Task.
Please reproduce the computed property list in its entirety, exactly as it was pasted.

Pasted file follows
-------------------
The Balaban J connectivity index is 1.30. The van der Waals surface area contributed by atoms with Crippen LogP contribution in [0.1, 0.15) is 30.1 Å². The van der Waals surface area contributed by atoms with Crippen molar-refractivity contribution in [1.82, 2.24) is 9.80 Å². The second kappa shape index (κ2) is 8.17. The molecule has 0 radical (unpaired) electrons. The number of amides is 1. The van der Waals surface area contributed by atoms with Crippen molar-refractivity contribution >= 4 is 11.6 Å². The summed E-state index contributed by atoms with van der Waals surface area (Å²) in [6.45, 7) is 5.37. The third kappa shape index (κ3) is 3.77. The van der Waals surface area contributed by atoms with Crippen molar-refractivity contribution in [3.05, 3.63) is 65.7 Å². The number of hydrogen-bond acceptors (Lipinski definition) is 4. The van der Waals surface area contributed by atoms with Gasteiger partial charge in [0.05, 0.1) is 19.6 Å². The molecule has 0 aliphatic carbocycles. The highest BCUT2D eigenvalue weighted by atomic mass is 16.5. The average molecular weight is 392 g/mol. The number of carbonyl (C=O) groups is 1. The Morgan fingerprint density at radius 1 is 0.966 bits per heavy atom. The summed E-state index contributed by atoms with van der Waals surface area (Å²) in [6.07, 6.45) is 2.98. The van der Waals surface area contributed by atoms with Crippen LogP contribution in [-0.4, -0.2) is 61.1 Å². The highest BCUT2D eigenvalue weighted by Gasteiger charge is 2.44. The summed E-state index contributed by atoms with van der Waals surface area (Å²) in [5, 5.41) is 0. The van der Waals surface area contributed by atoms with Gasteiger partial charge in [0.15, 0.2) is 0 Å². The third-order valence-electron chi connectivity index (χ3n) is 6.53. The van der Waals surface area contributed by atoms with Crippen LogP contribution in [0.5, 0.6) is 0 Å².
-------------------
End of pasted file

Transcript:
The Balaban J connectivity index is 1.30. The van der Waals surface area contributed by atoms with Crippen LogP contribution in [0.1, 0.15) is 30.1 Å². The van der Waals surface area contributed by atoms with Crippen molar-refractivity contribution in [1.82, 2.24) is 9.80 Å². The second kappa shape index (κ2) is 8.17. The molecule has 0 radical (unpaired) electrons. The number of amides is 1. The van der Waals surface area contributed by atoms with Crippen molar-refractivity contribution >= 4 is 11.6 Å². The summed E-state index contributed by atoms with van der Waals surface area (Å²) in [6.45, 7) is 5.37. The third kappa shape index (κ3) is 3.77. The van der Waals surface area contributed by atoms with Crippen molar-refractivity contribution in [3.05, 3.63) is 65.7 Å². The number of hydrogen-bond acceptors (Lipinski definition) is 4. The van der Waals surface area contributed by atoms with Gasteiger partial charge in [0.05, 0.1) is 19.6 Å². The molecule has 0 aliphatic carbocycles. The highest BCUT2D eigenvalue weighted by atomic mass is 16.5. The average molecular weight is 392 g/mol. The number of carbonyl (C=O) groups is 1. The Morgan fingerprint density at radius 1 is 0.966 bits per heavy atom. The summed E-state index contributed by atoms with van der Waals surface area (Å²) in [6.07, 6.45) is 2.98. The van der Waals surface area contributed by atoms with Crippen LogP contribution in [-0.4, -0.2) is 61.1 Å². The highest BCUT2D eigenvalue weighted by Gasteiger charge is 2.44. The summed E-state index contributed by atoms with van der Waals surface area (Å²) in [5, 5.41) is 0. The van der Waals surface area contributed by atoms with Gasteiger partial charge in [0.15, 0.2) is 0 Å². The third-order valence-electron chi connectivity index (χ3n) is 6.53. The van der Waals surface area contributed by atoms with Crippen LogP contribution in [0.5, 0.6) is 0 Å².